In 1973, the Federal Government of Nigeria came up with the initiative of establishing museums across the country to promote unity amongst Nigerians. The idea was to showcase artifacts from different ethnic groups and educate them by providing context, utility and common ideals - a solid idea, especially in a country as diverse as this.
"We have a museum of unity in this city?" was the main question when I told my friends about it. There was a general air of surprise as you can expect, people expected to have at least heard about it. So I rallied up a couple of my friends and we made our way to the location, barely a few meters from the Aleshinloye market.
The museum ground is nestled in a lovely grove of trees (picture below) and has a serene atmosphere about it. The architecture is quite interesting as well, a series of hexagonal adjoining sections that isn't quite apparent from ground level - as a matter of fact, it looked quite plain until I saw it on the map. It wasn't difficult to find too, a simple google maps search led us there and there was ample parking and very cheap entry tickets - ₦500 per adult.
The museum staff here are stars I must say. I got a chance to speak to a few of them prior to starting the gallery tour and gathered quite a bit of information. I wasn't pleased to learn that "orders from Abuja" wouldn't permit me to photograph the exhibition however, more on that later.
Exploring the gallery felt like following a treasure map, but the plus side was that there was treasure around every corner. It's divided into sections that explore various themes that cut across the Nigerian cultures. Themes such as traditional spirituality, currency, textile, pottery, hairstyles, masks and masquerades, musical instruments, and this is just to mention a few. I was going to pick which exhibit fascinated me the most but there's simply too much to pick from. Our guide was a literal encyclopedia of Nigerian history and culture and she gracefully guided us through the superb collection. Be ready because there's a lot to see.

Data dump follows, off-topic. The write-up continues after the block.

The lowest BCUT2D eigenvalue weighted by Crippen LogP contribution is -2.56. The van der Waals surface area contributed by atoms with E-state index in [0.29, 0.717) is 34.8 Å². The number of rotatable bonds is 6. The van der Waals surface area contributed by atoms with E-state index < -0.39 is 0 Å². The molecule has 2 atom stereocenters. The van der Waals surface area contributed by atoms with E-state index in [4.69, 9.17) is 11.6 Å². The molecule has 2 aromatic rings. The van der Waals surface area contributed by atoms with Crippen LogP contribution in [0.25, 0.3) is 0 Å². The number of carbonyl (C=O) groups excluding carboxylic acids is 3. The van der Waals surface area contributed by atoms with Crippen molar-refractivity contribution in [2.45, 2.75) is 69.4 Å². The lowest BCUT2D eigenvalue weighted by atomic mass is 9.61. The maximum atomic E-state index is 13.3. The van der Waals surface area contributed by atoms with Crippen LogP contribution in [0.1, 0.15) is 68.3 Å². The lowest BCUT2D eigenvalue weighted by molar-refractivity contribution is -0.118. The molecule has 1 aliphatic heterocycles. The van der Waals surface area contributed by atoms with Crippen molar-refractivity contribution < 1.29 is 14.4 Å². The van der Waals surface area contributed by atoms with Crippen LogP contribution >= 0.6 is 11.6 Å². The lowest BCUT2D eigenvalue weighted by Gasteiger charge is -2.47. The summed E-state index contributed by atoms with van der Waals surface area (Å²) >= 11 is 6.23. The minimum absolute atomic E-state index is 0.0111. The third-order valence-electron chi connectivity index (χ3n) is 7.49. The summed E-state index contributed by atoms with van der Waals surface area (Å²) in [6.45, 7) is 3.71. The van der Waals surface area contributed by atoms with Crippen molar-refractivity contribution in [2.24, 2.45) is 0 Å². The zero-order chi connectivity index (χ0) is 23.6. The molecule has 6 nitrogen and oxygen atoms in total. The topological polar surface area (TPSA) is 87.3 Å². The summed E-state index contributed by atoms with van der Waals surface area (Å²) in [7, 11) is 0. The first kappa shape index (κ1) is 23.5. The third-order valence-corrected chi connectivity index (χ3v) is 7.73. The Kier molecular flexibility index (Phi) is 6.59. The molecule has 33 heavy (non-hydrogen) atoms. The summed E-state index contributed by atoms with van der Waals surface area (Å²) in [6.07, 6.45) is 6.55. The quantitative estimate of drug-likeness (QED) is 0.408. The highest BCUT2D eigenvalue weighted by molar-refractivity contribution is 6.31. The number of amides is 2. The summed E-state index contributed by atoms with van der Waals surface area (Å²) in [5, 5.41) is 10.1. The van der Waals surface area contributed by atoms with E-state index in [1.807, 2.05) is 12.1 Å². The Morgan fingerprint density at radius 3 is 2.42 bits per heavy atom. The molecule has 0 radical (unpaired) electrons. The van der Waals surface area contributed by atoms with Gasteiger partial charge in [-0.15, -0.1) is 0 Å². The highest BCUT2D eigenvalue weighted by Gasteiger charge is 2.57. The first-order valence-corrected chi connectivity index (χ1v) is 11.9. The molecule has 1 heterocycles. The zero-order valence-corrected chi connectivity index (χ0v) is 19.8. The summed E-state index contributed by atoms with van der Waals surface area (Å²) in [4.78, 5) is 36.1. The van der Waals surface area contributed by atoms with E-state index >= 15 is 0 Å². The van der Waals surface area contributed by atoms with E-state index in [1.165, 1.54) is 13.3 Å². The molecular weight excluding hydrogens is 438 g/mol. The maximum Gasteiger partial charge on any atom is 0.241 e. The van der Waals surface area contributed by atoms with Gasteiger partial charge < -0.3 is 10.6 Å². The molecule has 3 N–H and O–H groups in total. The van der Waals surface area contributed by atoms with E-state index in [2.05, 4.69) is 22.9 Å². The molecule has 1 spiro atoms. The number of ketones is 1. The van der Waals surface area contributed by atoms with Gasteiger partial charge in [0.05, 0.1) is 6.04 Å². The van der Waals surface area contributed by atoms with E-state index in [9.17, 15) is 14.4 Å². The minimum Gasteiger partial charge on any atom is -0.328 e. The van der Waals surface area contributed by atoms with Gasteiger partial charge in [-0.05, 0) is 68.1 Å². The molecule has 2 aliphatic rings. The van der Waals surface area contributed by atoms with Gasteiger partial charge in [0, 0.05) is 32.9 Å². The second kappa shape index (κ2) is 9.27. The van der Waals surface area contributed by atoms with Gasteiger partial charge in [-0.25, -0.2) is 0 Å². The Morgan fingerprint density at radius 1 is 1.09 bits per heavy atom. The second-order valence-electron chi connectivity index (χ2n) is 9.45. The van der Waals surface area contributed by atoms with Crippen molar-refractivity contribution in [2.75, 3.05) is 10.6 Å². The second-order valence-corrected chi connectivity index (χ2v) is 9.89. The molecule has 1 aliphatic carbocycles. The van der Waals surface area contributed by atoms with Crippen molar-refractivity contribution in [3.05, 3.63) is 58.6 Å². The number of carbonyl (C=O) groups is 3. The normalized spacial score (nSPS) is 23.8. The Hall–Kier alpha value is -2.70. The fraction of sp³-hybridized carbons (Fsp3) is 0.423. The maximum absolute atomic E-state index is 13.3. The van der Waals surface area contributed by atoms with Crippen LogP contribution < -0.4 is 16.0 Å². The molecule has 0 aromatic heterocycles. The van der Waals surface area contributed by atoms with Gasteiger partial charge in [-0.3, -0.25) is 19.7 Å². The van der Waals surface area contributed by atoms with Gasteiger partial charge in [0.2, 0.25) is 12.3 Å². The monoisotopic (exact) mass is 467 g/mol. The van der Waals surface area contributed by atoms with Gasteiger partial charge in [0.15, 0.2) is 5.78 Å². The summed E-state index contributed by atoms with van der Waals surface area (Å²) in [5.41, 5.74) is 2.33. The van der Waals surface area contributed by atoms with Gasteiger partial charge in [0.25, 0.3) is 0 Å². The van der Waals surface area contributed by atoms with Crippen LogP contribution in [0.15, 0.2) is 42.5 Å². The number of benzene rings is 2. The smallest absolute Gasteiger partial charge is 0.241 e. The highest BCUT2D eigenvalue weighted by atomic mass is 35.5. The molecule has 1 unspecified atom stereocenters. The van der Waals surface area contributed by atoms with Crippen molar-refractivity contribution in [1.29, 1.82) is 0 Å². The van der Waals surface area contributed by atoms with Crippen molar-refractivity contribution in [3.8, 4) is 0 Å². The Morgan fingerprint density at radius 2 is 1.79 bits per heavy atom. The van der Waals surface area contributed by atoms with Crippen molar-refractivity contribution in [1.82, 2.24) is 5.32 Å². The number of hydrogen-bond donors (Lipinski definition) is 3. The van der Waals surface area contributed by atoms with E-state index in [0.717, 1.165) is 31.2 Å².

Despite the fact that there are so many ethnic groups in Nigeria, it's interesting to note that at the core of our existence there is so much common ground and I think more people need to be conversant with this fact. I think more work needs to be done in promoting this place, seeing as Nigeria has a wide audience of art and culture enthusiasts.
I also think the regulation of not being able to take pictures in a gallery is ludicrous. I believe art is a source of identity and limiting interactions with the artifacts defeats the purpose of the museum. I did however learn that it had been robbed for it's air conditioners before from this newspaper clipping from 1999 so it's possibly for security purposes, but regulation that hurts its nose to spite its face is not a solution.
Visitors of the museum are now allowed to take photographs of/with these ancient artifacts. Please enjoy my highlights below.
Artist and patron Prince Tunde Odunlade had kept the newspaper clipping above, from a time he played a part in restoring what was once an abandoned project. It tells an interesting story and highlights the importance of public - private partnerships in order to get where we need to be.
Out of the 4 commissioned museums across the country, only the one in Enugu and Ibadan are officially open, so there is a lot more work to be done. We can start by visiting the ones that are open and experiencing that there is much more that binds us together than separates us. They are open from Monday to Friday, 9am - 4pm!